Steve Earle & the Del McCoury Band
First Appeared in The Music Box, July 1999, Volume 6, #7
Written by John Metzger
While those clamoring for Steve Earle's usual guitar-fueled anthems might be disappointed with The Mountain, fans of his songwriting will find his first full-length venture into bluegrass to be an overwhelming success. It's true that The Mountain is a bit of a musical departure from Earle's usual fare, however, he has long-been the country-rock outsider. Given that bluegrass music was the original alternative country genre, this style was a natural progression for Earle to take. Buried beneath a layer of fiddle, banjo, and mandolin, the songwriting is still the same high-quality material that Earle has always been able to write.
Earle has long wanted to make a bluegrass record to pay tribute to his songwriting hero Peter Rowan as well as the genre's founder Bill Monroe, with whom he performed in 1995. On Earle's 1997 release El Corazón, he first hinted at this latest course for his music on the track I Still Carry You Around, which was also his first collaboration with the Del McCoury Band.
Several decades ago, McCoury was a disciple of Monroe, and he has in-turn brought his sons Ronnie and Rob into the fold, respectively playing mandolin and banjo. Rounding out the group is Jason Carter on fiddle, and Mike Bub on bass. Earle truly couldn't find a better group with which to work, and since the 1997 sessions went so well, he invited them to work with him on The Mountain. The full ensemble has since taken the music from this release on the road, and have been performing shows that simply should not be missed.
On The Mountain, Earle and the Del McCoury Band created invigorating and vital music that only becomes more spirited in a live setting. Leroy's Dustbowl Blues is a hard-driving, blues-based piece that draws from mid-'60s Bob Dylan, while Texas Eagle laments the demise of the railroad industry with a sadness that pervades the piece despite the galloping dance of the instrumentation.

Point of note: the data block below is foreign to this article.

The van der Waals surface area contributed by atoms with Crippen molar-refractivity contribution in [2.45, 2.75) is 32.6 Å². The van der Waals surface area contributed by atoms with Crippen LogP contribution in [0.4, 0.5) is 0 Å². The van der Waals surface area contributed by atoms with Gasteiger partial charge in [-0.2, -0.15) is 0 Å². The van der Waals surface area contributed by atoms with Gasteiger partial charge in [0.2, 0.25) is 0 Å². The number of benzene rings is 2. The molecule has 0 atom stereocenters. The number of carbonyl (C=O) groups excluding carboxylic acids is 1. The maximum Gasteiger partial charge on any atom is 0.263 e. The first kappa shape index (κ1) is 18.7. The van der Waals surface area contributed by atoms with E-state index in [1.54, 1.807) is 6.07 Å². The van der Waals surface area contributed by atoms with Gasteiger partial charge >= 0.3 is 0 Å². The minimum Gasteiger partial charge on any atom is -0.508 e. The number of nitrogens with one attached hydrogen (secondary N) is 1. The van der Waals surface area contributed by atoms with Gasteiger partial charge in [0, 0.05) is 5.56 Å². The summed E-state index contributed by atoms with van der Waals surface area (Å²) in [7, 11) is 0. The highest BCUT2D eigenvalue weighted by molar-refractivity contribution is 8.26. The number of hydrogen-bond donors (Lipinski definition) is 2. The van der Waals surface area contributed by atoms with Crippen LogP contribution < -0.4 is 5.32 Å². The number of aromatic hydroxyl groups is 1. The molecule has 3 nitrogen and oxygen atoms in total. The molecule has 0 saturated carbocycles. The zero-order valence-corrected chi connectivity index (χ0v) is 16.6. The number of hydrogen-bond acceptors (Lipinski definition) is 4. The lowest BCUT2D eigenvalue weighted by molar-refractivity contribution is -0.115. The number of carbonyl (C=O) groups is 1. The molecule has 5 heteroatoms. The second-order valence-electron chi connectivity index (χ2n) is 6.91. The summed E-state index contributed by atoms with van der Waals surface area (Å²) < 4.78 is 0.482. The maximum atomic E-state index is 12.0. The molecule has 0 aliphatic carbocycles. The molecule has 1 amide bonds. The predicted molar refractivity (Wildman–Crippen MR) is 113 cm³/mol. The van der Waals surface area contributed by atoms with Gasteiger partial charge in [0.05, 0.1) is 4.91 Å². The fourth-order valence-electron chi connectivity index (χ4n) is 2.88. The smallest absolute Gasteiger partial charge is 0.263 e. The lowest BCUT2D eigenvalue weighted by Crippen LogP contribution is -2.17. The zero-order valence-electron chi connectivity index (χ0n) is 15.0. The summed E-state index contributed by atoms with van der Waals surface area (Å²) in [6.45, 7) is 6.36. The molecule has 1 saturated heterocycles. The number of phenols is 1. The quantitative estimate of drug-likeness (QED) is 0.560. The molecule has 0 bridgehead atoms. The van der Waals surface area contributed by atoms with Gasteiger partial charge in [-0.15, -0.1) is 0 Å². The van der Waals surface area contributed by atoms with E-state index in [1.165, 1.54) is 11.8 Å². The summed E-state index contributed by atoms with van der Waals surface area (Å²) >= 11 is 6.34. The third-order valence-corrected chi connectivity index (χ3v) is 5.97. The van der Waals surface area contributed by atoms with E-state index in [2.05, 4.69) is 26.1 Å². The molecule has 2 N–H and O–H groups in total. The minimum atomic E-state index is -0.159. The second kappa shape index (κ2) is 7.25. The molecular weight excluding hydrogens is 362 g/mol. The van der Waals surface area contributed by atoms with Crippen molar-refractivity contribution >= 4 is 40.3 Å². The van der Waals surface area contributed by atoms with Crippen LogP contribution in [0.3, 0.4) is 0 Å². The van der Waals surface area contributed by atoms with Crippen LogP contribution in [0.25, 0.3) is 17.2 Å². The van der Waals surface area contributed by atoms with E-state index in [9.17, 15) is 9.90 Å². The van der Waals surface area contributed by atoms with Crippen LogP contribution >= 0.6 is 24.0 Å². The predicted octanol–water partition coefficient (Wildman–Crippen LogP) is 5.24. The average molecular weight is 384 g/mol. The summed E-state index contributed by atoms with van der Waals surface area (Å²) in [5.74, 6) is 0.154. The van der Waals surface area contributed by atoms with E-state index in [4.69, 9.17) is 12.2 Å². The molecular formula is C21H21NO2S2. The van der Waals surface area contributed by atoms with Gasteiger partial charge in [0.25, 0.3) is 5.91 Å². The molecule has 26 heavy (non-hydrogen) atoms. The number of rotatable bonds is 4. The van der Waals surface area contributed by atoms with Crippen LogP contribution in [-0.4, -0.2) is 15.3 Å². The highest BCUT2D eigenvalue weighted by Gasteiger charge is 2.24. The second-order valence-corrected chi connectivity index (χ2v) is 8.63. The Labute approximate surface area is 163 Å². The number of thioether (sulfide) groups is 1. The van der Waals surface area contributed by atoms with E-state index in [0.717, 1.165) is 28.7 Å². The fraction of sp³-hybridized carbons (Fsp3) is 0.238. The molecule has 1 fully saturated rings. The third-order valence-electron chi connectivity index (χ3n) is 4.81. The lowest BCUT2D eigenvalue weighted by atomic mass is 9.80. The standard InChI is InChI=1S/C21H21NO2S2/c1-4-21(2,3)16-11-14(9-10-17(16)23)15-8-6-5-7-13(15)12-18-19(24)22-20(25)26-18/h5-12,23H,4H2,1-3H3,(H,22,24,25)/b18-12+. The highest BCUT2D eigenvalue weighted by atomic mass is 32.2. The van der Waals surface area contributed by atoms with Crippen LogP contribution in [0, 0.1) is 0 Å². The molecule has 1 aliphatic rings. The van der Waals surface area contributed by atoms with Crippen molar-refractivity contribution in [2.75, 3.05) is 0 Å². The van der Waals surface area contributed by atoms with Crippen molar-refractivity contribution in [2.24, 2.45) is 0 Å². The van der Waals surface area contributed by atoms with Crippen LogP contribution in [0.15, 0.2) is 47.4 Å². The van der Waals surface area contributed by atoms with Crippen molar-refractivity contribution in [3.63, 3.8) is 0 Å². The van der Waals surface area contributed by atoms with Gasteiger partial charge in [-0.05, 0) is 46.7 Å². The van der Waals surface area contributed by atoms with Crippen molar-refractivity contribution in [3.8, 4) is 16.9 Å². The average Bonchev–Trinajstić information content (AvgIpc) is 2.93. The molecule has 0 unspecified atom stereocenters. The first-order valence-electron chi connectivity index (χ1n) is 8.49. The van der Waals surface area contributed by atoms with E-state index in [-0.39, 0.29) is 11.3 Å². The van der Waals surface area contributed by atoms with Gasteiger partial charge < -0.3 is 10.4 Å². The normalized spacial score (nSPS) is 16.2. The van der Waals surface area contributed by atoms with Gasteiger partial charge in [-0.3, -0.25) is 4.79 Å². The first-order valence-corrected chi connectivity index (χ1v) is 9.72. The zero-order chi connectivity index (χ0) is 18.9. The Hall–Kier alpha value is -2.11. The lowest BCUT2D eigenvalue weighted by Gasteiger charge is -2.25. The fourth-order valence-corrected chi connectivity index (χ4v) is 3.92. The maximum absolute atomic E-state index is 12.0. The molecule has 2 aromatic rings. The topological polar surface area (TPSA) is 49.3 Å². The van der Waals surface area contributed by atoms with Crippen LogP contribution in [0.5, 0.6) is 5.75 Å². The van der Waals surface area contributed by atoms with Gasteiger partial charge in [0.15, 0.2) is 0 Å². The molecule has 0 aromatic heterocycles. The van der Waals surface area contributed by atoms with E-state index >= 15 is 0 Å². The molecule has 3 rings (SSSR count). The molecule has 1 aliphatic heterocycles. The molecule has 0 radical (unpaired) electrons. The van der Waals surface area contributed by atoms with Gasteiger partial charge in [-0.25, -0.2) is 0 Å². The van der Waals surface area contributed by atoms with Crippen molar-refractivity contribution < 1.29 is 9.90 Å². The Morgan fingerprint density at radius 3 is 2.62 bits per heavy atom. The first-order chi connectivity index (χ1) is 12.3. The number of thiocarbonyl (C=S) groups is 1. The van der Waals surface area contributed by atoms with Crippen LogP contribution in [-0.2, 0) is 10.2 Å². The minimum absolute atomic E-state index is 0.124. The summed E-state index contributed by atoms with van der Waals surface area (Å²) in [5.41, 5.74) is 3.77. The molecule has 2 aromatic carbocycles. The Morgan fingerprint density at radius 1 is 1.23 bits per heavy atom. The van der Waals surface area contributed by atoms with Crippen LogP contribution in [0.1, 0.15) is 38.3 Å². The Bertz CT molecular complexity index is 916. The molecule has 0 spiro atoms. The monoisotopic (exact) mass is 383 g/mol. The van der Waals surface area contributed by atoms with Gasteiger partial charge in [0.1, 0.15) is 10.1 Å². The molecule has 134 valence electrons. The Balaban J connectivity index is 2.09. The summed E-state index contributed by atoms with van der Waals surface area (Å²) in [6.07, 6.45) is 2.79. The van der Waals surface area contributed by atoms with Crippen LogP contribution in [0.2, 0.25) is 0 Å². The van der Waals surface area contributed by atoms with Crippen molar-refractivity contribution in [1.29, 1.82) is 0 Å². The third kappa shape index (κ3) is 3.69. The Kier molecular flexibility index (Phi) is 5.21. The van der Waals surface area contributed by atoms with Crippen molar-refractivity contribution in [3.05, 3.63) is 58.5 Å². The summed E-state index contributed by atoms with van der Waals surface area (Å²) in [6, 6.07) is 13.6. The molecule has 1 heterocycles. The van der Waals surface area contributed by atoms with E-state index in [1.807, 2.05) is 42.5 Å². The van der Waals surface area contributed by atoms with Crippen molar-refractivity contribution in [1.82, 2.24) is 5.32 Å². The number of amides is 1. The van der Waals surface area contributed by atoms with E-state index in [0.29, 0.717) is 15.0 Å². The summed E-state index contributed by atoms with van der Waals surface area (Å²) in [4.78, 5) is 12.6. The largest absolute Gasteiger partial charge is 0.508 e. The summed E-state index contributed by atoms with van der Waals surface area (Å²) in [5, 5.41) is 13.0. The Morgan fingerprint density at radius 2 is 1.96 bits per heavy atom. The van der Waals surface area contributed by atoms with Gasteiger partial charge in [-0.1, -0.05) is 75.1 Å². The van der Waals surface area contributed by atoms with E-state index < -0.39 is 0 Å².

There are tender moments on The Mountain as well, and these are among the best tracks on the disc. The album-closing Pilgrim is a gospel-tinged number that builds to an anthemic hymn, as the assembled choir fills the song with hope in the face of death. On I'm Still in Love with You, Carter's fiddle weeps with heartbroken agony as Earle swaps vocals with Iris DeMent. In addition, the title track is told from the perspective of a retired miner who looks back on his town after the business has moved elsewhere. It's a heartfelt selection that Earle and the Del McCoury Band fill with both sorrow and pride.
In the end, The Mountain is an album that should appeal to fans of Earle and the Del McCoury Band, while exposing both groups' legions to new musical terrain. It's a true display of teamwork that features remarkable songwriting and exemplary musicianship. There's no doubt that The Mountain is an outstanding effort, and though we haven't yet reached the year's halfway point, it is almost certain to be on quite a few lists of the year's best albums.
The Mountain is available from
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1 Star: Pitiful
2 Stars: Listenable
3 Stars: Respectable
4 Stars: Excellent
5 Stars: Can't Live Without It!!
Copyright © 1999 The Music Box